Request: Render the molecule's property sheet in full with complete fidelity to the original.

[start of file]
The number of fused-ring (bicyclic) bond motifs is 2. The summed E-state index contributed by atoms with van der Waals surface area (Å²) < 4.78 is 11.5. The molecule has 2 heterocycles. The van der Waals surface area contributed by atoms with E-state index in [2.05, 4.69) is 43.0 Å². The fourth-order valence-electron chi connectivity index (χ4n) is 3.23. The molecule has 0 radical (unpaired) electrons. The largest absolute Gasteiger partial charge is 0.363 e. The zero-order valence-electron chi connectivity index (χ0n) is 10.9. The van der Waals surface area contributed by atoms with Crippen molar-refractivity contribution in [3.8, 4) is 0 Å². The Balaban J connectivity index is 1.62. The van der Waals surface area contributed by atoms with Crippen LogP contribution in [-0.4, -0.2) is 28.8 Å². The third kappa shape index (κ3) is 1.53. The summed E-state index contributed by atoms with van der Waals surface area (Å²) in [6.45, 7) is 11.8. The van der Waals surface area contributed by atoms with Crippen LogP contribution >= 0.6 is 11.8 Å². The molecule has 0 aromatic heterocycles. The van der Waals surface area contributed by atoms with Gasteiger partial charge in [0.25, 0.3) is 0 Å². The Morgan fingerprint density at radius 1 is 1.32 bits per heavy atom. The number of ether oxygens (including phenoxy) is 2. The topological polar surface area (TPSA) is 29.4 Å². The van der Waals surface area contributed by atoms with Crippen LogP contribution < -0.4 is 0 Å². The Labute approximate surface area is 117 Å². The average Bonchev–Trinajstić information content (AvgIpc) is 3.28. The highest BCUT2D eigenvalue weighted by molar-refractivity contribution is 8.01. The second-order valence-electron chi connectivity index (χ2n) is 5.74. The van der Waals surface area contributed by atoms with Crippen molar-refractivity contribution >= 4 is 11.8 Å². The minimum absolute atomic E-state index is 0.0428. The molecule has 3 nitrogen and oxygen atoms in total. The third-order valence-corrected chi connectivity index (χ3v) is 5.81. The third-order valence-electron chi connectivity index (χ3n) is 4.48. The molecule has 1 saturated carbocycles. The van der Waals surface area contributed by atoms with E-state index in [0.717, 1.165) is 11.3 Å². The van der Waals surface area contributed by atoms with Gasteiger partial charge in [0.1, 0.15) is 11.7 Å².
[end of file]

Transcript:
The number of fused-ring (bicyclic) bond motifs is 2. The summed E-state index contributed by atoms with van der Waals surface area (Å²) < 4.78 is 11.5. The molecule has 2 heterocycles. The van der Waals surface area contributed by atoms with E-state index in [2.05, 4.69) is 43.0 Å². The fourth-order valence-electron chi connectivity index (χ4n) is 3.23. The molecule has 0 radical (unpaired) electrons. The largest absolute Gasteiger partial charge is 0.363 e. The zero-order valence-electron chi connectivity index (χ0n) is 10.9. The van der Waals surface area contributed by atoms with Crippen molar-refractivity contribution in [3.8, 4) is 0 Å². The Balaban J connectivity index is 1.62. The van der Waals surface area contributed by atoms with Crippen LogP contribution in [-0.4, -0.2) is 28.8 Å². The third kappa shape index (κ3) is 1.53. The summed E-state index contributed by atoms with van der Waals surface area (Å²) in [6.45, 7) is 11.8. The van der Waals surface area contributed by atoms with Crippen LogP contribution >= 0.6 is 11.8 Å². The molecule has 0 aromatic heterocycles. The van der Waals surface area contributed by atoms with Gasteiger partial charge in [0.25, 0.3) is 0 Å². The Morgan fingerprint density at radius 1 is 1.32 bits per heavy atom. The number of ether oxygens (including phenoxy) is 2. The topological polar surface area (TPSA) is 29.4 Å². The van der Waals surface area contributed by atoms with Crippen LogP contribution < -0.4 is 0 Å². The Labute approximate surface area is 117 Å². The average Bonchev–Trinajstić information content (AvgIpc) is 3.28. The highest BCUT2D eigenvalue weighted by molar-refractivity contribution is 8.01. The second-order valence-electron chi connectivity index (χ2n) is 5.74. The van der Waals surface area contributed by atoms with Crippen molar-refractivity contribution >= 4 is 11.8 Å². The minimum absolute atomic E-state index is 0.0428. The molecule has 3 nitrogen and oxygen atoms in total. The third-order valence-corrected chi connectivity index (χ3v) is 5.81. The third-order valence-electron chi connectivity index (χ3n) is 4.48. The molecule has 1 saturated carbocycles. The van der Waals surface area contributed by atoms with E-state index in [0.717, 1.165) is 11.3 Å². The van der Waals surface area contributed by atoms with Gasteiger partial charge in [0.1, 0.15) is 11.7 Å².